Perfino wrote Ajax on July 3, 2008, notifying her of the situation and requesting that their names be added to the liquor license. However, "Plaintiffs believe that . . . Ajax is the person that caused [the partners] to be dropped as licensees." (Id. ¶¶ 34, 36.) Plaintiffs allege the partnership between Ayala and Plaintiffs dissolved and Ayala changed the locks on the bar in July 2008. (Id. ¶ 31.)

Plaintiffs allege that Gavia denied them a permanent liquor license to prevent Plaintiffs from competing for customers with her friend who owned a similarly-themed Mexican bar close to the location where Plaintiffs' bar was located. (Id. ¶ 27.) Further, Plaintiffs allege that Gavia, with full knowledge of their partnership, "improperly, wrongfully, and illegally interfered with the partnership agreement, as follows": advising [Ayala] on how to remove [Perfino] and [Zuranich] from the license application, from the lease and insurance, and partnership . . . [and] to breach [Ayala's] partnership agreement with [Plaintiffs]. . . (Id. ¶¶ 28, 29.) Plaintiffs allege [o]nce you obtain a temporary permit, the applicant is on his way to obtaining a permanent permit." (Id. ¶ 44.) Plaintiffs also name four correctional officers with ABC alcohol licenses as support for their allegations that denial of their application for a permanent liquor license was unlawful. (Id. ¶ 49.)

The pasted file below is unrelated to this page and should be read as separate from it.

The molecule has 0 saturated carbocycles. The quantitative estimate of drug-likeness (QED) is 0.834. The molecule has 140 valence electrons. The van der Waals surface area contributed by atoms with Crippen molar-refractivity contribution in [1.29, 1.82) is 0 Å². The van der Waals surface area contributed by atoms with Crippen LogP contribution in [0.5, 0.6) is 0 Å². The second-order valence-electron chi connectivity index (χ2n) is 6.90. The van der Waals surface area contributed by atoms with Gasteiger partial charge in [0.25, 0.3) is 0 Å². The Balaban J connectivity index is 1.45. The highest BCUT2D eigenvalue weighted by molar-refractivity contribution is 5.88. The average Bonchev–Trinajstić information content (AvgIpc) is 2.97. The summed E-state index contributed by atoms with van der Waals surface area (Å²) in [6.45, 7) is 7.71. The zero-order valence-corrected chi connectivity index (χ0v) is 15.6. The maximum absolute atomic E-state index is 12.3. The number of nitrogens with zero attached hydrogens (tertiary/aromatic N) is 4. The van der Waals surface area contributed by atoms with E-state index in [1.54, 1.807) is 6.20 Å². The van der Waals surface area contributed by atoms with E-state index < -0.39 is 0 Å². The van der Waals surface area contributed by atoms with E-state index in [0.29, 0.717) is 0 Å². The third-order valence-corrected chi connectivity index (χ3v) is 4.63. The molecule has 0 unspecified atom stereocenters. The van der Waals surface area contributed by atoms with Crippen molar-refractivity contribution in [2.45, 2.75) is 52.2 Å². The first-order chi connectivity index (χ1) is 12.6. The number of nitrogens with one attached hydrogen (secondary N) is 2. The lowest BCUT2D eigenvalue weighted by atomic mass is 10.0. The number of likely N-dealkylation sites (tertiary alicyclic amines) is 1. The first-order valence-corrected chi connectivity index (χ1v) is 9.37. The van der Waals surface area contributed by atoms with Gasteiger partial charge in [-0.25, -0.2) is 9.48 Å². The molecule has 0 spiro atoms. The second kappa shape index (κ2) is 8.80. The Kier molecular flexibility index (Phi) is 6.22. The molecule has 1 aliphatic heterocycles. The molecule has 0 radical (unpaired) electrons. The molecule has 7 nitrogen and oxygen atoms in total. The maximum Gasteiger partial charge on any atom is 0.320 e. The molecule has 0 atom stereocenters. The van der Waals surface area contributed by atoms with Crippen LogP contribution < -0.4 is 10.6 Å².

II. LEGAL STANDARDS

When deciding a motion to dismiss, the Court accepts "all material allegations in the complaint as true and contrue[s] them in light most favorable to [Plaintiffs]". NL Indus., Inc. v. Kaplan, 792 F.2d 896, 898 (9th Cir. 1986). "To survive a motion to dismiss, a complaint must contain sufficient factual matter, accepted as true, to 'state a claim to relief that is plausible on its face.'" Ashcroft v. Iqbal, 129 S.Ct. 1937, 1949 (2009) (quoting Bell Atl. Corp. v. Twombly, 550 U.S. 544, 570 (2007)). Dismissal is appropriate, however, where the plaintiff ...